Florida Horse Racetracks Safely Harness Hurricane Irma, Damage Minimal
Posted on: September 12, 2017, 12:00h.
Last updated on: September 12, 2017, 09:43h.
Florida horse racetracks are reporting minimal damages in the wake of Hurricane Irma, once a powerful and violent Category 5 tropical cyclone that stormed up the west coast of the Sunshine State.
Gulfstream Park, Hialeah Park Race Track, and Tampa Bay Downs, Florida’s three main tracks, all say they managed to avoid any substantial damage. More importantly, there was no reported loss of human or animal life.
“It looks like it could have been a lot worse,” Florida Thoroughbred Breeders’ and Owners’ Association CEO Lonny Powell told The Blood-Horse. “It looks like the biggest things we’re facing are a power outage and gas shortage.”
All three tracks are “racino” venues, meaning in addition to parimutuel betting, they also offer slot machines and poker tables.
Tampa Bay Downs seemed to be most at risk, as Irma swerved around Florida’s southern tip and moved up the west coast along the Gulf of Mexico. But the Category 5 hurricane lost some of its power, and decreased to a Category 3 by the time it made its second landfall in Florida in Marco Island.
In a tweet Tuesday morning, Tampa Bay Downs told followers, “Power has been restored and … will reopen at 10 am on Wednesday.” The track said poker games will resume tomorrow morning, and parimutuel simulcast wagering will be open as well.
Tampa Bay Downs is dark for live racing during September, and as scheduled, will resume racing in late November.
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Irma caused 49 deaths and an estimated $20 billion in damage in the US alone, plus more than $10 billion throughout the Caribbean. It’s expected to become will the costliest Atlantic Ocean hurricane in history.
Irma was almost the size of Texas, meaning nowhere in Florida was safe. Millions evacuated north, as meteorologists were able to give adequate warning to just how potentially deadly the hurricane might be.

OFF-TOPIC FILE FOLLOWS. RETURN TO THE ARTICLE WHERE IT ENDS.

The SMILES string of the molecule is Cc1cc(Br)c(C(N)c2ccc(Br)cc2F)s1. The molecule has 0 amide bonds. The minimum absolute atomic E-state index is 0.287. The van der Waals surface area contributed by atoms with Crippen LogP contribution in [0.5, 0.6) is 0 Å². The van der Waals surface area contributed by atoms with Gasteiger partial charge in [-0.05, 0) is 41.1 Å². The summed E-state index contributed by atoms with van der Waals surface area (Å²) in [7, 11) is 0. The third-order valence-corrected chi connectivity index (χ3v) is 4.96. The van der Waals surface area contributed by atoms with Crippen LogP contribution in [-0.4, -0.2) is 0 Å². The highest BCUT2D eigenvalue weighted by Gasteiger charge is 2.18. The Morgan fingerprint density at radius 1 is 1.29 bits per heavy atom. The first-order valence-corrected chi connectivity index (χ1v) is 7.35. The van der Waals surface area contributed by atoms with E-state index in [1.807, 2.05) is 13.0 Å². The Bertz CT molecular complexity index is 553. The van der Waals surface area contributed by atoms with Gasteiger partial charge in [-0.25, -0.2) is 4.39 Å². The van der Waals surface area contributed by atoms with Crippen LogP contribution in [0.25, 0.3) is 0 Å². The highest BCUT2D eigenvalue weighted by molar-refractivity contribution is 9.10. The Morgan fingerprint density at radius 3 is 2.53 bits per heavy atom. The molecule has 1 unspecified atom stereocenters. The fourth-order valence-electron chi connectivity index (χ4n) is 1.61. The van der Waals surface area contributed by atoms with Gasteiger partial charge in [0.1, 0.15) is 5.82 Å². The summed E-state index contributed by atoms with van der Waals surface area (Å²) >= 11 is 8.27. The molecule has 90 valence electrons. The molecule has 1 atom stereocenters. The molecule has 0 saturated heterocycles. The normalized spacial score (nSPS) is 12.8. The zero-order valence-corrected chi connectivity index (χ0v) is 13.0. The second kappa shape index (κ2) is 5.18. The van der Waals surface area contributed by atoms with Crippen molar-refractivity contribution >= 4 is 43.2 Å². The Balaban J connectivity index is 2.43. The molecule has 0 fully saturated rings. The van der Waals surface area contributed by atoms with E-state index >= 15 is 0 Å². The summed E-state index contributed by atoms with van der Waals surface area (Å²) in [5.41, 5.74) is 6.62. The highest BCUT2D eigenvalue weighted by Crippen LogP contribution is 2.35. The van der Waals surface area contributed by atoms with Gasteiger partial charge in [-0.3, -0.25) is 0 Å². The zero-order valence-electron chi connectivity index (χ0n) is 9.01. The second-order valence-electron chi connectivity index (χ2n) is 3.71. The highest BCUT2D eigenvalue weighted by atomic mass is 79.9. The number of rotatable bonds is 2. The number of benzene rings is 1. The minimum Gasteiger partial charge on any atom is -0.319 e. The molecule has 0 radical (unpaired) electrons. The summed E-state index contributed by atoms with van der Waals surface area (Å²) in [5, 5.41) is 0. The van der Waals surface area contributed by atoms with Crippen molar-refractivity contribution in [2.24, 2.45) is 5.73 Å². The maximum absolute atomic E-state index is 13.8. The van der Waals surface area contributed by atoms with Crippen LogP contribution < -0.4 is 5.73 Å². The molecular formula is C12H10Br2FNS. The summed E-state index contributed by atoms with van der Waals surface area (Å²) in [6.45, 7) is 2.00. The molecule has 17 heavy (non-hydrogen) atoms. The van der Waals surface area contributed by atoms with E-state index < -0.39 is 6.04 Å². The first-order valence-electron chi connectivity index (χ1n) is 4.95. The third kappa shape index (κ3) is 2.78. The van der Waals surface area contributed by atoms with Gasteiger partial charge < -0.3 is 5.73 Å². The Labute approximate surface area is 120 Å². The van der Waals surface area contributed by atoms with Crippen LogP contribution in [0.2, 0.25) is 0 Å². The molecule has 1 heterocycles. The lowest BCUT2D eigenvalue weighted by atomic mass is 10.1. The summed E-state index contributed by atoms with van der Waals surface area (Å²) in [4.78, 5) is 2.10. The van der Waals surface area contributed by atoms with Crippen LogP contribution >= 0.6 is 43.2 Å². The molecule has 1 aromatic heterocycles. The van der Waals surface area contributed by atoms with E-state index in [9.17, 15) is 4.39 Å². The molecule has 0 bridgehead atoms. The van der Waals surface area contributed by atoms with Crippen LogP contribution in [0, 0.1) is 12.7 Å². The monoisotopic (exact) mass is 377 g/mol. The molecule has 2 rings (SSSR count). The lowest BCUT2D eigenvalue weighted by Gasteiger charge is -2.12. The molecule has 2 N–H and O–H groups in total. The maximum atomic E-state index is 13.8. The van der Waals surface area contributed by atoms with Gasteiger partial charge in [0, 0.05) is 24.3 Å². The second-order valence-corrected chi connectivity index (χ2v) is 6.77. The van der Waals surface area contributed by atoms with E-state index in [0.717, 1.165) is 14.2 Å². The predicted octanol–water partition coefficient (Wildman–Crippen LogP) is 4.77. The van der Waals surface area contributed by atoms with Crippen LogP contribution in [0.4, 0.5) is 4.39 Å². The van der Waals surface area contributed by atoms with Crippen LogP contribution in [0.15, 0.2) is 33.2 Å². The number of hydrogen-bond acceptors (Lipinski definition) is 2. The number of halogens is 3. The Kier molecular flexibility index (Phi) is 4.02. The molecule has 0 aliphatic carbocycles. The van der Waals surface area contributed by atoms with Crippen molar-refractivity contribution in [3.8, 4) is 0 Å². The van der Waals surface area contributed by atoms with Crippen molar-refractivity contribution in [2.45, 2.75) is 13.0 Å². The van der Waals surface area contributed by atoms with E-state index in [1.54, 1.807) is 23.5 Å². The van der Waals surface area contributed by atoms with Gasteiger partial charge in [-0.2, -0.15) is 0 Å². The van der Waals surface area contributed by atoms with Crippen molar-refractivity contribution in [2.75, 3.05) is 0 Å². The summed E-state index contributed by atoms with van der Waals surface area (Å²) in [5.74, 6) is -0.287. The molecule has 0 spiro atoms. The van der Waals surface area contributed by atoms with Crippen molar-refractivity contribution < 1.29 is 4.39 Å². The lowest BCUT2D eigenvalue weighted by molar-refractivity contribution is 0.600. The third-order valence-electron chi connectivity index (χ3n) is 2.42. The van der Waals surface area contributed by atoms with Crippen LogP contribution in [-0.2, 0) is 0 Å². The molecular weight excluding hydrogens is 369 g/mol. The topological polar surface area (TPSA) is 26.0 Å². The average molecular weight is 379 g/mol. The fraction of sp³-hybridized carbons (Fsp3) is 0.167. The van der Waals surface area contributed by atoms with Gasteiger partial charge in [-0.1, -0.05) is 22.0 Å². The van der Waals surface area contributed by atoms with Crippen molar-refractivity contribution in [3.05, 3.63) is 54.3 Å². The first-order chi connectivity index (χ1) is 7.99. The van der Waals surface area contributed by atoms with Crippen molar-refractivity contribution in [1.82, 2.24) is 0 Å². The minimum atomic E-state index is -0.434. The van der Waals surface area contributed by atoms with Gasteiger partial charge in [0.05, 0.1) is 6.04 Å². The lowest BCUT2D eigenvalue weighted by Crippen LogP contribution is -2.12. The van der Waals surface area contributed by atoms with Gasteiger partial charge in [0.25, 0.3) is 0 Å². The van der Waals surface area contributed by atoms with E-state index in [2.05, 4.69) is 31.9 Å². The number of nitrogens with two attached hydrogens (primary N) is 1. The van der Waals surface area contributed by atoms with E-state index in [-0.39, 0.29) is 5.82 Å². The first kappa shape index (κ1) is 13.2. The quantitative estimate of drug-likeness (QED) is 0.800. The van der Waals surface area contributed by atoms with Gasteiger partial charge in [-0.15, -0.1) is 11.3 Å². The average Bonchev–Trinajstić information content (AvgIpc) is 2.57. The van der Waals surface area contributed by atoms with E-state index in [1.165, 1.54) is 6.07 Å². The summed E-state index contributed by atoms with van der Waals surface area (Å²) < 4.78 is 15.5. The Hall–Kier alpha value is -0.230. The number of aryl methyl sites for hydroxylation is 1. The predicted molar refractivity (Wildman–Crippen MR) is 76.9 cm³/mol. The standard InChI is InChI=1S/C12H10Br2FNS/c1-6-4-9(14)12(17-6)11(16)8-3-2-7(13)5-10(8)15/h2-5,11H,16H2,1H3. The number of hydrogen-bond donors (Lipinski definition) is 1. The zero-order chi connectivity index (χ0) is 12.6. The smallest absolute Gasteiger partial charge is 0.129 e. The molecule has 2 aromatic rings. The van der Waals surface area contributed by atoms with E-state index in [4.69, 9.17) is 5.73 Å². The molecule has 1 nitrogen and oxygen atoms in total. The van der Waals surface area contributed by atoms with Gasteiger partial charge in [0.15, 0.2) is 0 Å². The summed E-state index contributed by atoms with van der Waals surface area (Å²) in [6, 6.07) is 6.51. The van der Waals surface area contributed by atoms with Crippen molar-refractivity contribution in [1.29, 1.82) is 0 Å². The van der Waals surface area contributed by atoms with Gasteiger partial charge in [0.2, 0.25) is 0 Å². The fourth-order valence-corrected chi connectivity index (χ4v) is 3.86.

But for Florida’s horse racing industry, things could have been much worse. Already struggling to survive, the last thing the equestrians needed was a catastrophic storm hit. It was largely spared.
Numerous racing officials waited out Hurricane Irma at their respective tracks. At Gulfstream, track President Tim Ritvo said the property fared “very well.”
“People and horses are always our first priorities, and everyone is safe,” Ritvo said. “Except for some minor damage to roof shingles on our older barns, we’re ready to go.”
Gulfstream Park, the state’s biggest revenue earner, will resume racing on Saturday, September 16. The casino and poker room opened this morning. Located on the east coast just south of Hollywood, Gulfstream VP of Racing PJ Campo said in a Facebook post, “The horses are all well, and those who work on the backstretch and live in our dormitories are all safe.”
As for Miami’s Hialeah Park, simulcast racing was suspended over the weekend. The track hasn’t posted updates on its status this week.
Florida’s horse racetracks might need another round of good fortune. Hurricane Jose is currently about 450 miles east of Grand Turk Island in the Atlantic Ocean.
Meteorologists are monitoring its development, and believe the storm could reach the east coast this weekend. However, as of now, it appears unlikely that Florida will be impacted.
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